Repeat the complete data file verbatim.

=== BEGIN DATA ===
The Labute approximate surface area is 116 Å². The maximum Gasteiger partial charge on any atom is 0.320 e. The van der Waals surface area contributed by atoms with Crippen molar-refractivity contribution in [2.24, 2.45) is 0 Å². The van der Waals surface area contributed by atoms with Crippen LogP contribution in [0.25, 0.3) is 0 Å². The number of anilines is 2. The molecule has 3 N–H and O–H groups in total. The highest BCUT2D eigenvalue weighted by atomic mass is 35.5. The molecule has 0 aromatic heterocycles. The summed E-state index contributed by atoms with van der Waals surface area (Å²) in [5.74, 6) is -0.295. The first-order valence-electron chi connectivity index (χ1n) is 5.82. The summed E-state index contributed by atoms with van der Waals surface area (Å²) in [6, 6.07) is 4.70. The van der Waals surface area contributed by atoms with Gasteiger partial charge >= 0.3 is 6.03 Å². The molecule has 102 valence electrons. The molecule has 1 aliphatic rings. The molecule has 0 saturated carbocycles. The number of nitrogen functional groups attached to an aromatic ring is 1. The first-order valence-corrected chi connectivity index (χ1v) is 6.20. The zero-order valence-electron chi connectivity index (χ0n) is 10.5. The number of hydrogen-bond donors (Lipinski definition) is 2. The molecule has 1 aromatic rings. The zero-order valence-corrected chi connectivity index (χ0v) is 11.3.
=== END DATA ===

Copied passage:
The Labute approximate surface area is 116 Å². The maximum Gasteiger partial charge on any atom is 0.320 e. The van der Waals surface area contributed by atoms with Crippen molar-refractivity contribution in [2.24, 2.45) is 0 Å². The van der Waals surface area contributed by atoms with Crippen LogP contribution in [0.25, 0.3) is 0 Å². The number of anilines is 2. The molecule has 3 N–H and O–H groups in total. The highest BCUT2D eigenvalue weighted by atomic mass is 35.5. The molecule has 0 aromatic heterocycles. The summed E-state index contributed by atoms with van der Waals surface area (Å²) in [5.74, 6) is -0.295. The first-order valence-electron chi connectivity index (χ1n) is 5.82. The summed E-state index contributed by atoms with van der Waals surface area (Å²) in [6, 6.07) is 4.70. The van der Waals surface area contributed by atoms with Gasteiger partial charge >= 0.3 is 6.03 Å². The molecule has 102 valence electrons. The molecule has 1 aliphatic rings. The molecule has 0 saturated carbocycles. The number of nitrogen functional groups attached to an aromatic ring is 1. The first-order valence-corrected chi connectivity index (χ1v) is 6.20. The zero-order valence-electron chi connectivity index (χ0n) is 10.5. The number of hydrogen-bond donors (Lipinski definition) is 2. The molecule has 1 aromatic rings. The zero-order valence-corrected chi connectivity index (χ0v) is 11.3.